A well-managed living trust is a solace to your family and a boon to good causes. Naming the Iraivan Temple Endowment as a beneficiary of a living trust for a percentage of your estate, a specific amount, or a specific property can usually result in a timely distribution at minimum cost. You can use your living trust to create a future endowment fund at the Temple in your name or the name of a loved one. Like the gardens that surround the Temple, your living trust will produce blossoms for a thousand years in the form of harvested income from your fund’s principal.

Visit the HHE website at HHEonline.org.

Help Move Iraivan Forward

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You Can Help Sponsor the Perimeter Wall

The second prakaram wall is 3.5 feet tall, two feet thick and 475 feet long. It comprises 45 short pillars (the section with the pot on top) and 44 panels (the long section between the pillars). Each pillar and panel pair require 544 man-days to carve, even with the massive granite slabs being sawn to size by machine. Each panel will be inscribed (inside the ornate border shown in the photo at right) with verses from scripture and the philosophy and history of the temple.


❏ One pillar section: $15,000

❏ One panel section: $30,000

Donate here!

To learn about this and other tools for spiritual living, study The Master Course trilogy

Donor Listing


Thanks to Our July Temple Builders in 16 Countries

Eleven Month Summary: For the eleven months of September to July, our minimum monthly goal was $715,000. Excluding contributions directed toward special expenses, we received actual contributions of $742,597.27.

Building Fund Donations
Marie & R. Bhanugopan US$108.00
Manomohan & Sivagowrie Family 12,500.00
Chelvi Ganesalingam 501.00
Ramanujan Ganeshlingam 101.00
Nagaratnam Jeyasreedharan 20.00
D. Karthigesu Family 100.00
Rama Krishnan 30.00
Janakan Krishnarajah 101.00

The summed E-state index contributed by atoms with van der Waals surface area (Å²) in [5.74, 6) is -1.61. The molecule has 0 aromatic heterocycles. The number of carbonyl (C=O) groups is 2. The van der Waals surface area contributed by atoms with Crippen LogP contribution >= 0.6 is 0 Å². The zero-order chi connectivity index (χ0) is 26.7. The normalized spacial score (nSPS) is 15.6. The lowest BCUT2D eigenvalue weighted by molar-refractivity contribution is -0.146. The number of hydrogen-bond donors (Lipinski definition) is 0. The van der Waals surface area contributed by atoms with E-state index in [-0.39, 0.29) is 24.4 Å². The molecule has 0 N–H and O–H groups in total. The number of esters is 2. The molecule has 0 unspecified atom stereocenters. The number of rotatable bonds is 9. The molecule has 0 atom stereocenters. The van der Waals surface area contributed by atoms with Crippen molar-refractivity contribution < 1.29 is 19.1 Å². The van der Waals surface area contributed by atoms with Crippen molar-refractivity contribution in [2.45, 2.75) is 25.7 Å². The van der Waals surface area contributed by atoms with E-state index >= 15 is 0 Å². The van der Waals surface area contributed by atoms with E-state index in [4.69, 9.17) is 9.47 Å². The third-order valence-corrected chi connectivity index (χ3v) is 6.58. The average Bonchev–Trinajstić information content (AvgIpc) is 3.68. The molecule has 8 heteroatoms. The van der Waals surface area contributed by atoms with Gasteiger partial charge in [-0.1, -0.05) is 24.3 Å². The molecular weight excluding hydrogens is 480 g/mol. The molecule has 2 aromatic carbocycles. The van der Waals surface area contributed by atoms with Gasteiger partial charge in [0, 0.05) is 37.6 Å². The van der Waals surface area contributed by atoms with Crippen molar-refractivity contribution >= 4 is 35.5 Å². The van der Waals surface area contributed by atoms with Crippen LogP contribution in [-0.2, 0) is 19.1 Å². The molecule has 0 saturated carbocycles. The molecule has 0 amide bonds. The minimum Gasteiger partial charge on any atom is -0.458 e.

Vimala Muniandy 32.00
Gunavinthan Siva Thirumalai 100.00
Essen Subramanian Valayten 2.86
Anonymous 96.78
Ron & Jennifer Burke 50.00
Maryanna & Antony Cartier 101.00
Jnanideva Cevvel 50.00
Peter Christian 25.00
William & Thanam Joseph 50.00
Raj Kalidasan 366.48
Rathinappillai Logeswaran 50.00
Fiona Macrae 251.00
Rohan & Girija Malkhare 102.00
Changam & Kamachi Naidu 50.00
Nagarajan & Shamini Pillay 4,899.00
Paramesha Pillay 500.00
Mr. & Mrs. Pranavan 25.00
Thevagi Satkunendran 100.00
Vijayarani & Thiru Satkunendran 25.00
Dharmalingam & Mangai Selvarajah 43.89
Naguleswary & Manickam Senthivel 50.00
Thambimuttoo & Thavam Sivagnanam 51.00
Sayanthan & Anupama Sivanathan 11.00
Sara K. Sivasurier 256.02
Nagula & Sutha Suthaker 101.00
Anil Varre 101.00
Ratnam Ratnakumar 22.00
Anonymous 108.00
C. Subramanyam Naidu 101.00
Lakshmanan Nellaiappan 10.00
Maragatham Nellaiappan 10.00
Jayanthibhai D. Ray 101.00
Sheela Venkatakrishnan 11.00
Cristina Ma Puja Canducci 20.00
Anonymous 544.00
Malaysia Mission 51.00
Arulmani Devi Arumugam 73.80
Rathidevi & Veerasamy Batumallah 79.02
Arulmani Chandra Kumar & Sujith Arulmani 24.58
Theevhiyaa Chandrasekaram 23.80
Umaabati Chandrasekaram 11.90
Aravindraj Chandrasekaran 15.00
Gunasegaran Chitravelloo 13.77
Sasikumar Darmalingam 11.90
Sai Janany & Sai Hamsiny, Chandran Ramamurthy & Kalpana Devasagayam 49.20
Omaya Devasagayam 12.29
Shreiyaa, Kavin Kirav, Anand Kumar Letchumana & Leena Lakshmi Devasagayam 49.20
Annapoorani Ganesan 12.29
Yoga Rubini & Chandra Ganth Family 11.90
Sarasvathi Iswarapatham 58.59
R. Jayakumar & Yoga Bhavani Family 11.90
Uma Dewi & Dinesh Kumar Jayaram 7.24
M. Shanmuganathan & A. Kamalambikai 23.80
Anbu Kandasamy 28.00
Gunasekaran Kandasamy 1,947.46
Murugesu Kandasamy 12.29
Vicknesh Kandasamy 30.00
Nanda Kumar & Hema 12.29
Amaraysh, Kumutha & Jerry Lai 12.29
Nameegri Marimuthu 24.58
Deevesh, Likel, Bathmavathy Batumalai & Ramesh Murthi 12.29